Tribal Government & News
Museum pulling human remains from exhibits
By Dean Rhodes
The American Museum of Natural History in New York City, with which the Grand Ronde Tribe has a 23-year-old agreement regarding Tomanowos, announced that it is removing human remains from public display, including those of Indigenous peoples.
In addition, the museum said it will change how it maintains its collection of body parts with the aim of eventually repatriating as much as it can and respectfully holding what it can’t.
The museum holds about 12,000 sets of remains, including the bones of Indigenous people that were amassed in the 19th and 20th centuries by researchers looking to prove theories about racial superiority and inferiority through physical attributes.
Museum President Sean Decatur said the remains were acquired without clear consent of the dead or their descendants.
“I think it’s fair to say that none of these people set out or imagined that their resting place would be in the museum’s collection,” he said. “And in most of the cases, there also was a clear differential in power between those who were collecting and those who were collected.”
The process of pulling human remains from public display will affect six of the museums galleries.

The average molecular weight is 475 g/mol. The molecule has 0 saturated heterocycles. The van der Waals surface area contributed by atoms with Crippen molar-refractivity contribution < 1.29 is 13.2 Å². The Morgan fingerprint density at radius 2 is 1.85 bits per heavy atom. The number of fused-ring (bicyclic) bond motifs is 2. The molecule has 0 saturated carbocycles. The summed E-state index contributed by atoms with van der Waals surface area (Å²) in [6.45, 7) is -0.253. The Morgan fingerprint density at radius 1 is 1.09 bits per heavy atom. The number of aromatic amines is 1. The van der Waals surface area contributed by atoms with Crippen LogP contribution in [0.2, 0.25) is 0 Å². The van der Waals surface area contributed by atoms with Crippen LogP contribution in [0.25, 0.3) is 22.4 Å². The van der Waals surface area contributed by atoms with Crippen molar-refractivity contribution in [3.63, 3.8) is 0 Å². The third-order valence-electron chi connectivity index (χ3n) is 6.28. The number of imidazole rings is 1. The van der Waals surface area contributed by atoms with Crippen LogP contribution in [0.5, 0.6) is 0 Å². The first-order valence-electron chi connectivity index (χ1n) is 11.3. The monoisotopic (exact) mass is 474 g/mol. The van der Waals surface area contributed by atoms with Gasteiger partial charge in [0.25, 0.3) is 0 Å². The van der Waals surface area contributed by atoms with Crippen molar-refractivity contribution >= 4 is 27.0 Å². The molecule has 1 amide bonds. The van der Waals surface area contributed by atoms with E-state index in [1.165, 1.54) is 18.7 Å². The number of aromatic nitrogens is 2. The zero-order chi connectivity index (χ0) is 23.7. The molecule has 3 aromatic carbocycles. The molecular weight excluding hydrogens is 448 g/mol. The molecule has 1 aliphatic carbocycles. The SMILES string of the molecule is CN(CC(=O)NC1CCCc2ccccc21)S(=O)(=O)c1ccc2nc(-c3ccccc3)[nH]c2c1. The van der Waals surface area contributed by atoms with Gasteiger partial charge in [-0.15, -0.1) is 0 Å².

The concept that human remains and artifacts taken from other cultures should be returned is not new. In 1990, Congress passed the Native American Graves Protection and Repatriation Act, which created a legal process for Native Tribes to recover ancestral remains from museums and other institutions. In a letter sent to museum staff, Decatur said about 2,200 sets of remains fall under that category.
In 1999, the Confederated Tribes of Grand Ronde sought return of Tomanowos – the Willamette meteorite – through usage of the act. In 2000, the Tribe and museum reached an agreement that kept the 15.5-ton meteorite in New York City, but provides Tribal members annual access to it for private religious ceremonies.
An estimated 870,000 Native American artifacts, including remains, that should be returned to Tribes under federal law are still in possession of colleges, museums and other institutions in 2022.
“For centuries, the bones of our ancestors have been treated as things to be studied, but the bones of our ancestors should not be kept from their relatives or locked behind glass,” said Tribal Council Chairwoman Cheryle A. Kennedy. “We commend our friends at the AMNH for removing all human remains from public view and applaud their continued work to return those that it can. We hope that other institutions will follow their lead and do what it right.”
Other remains held by the New York City museum belong to black people whose graves were unearthed during construction projects and those of very poor people used for teaching anatomy at New York City medical schools.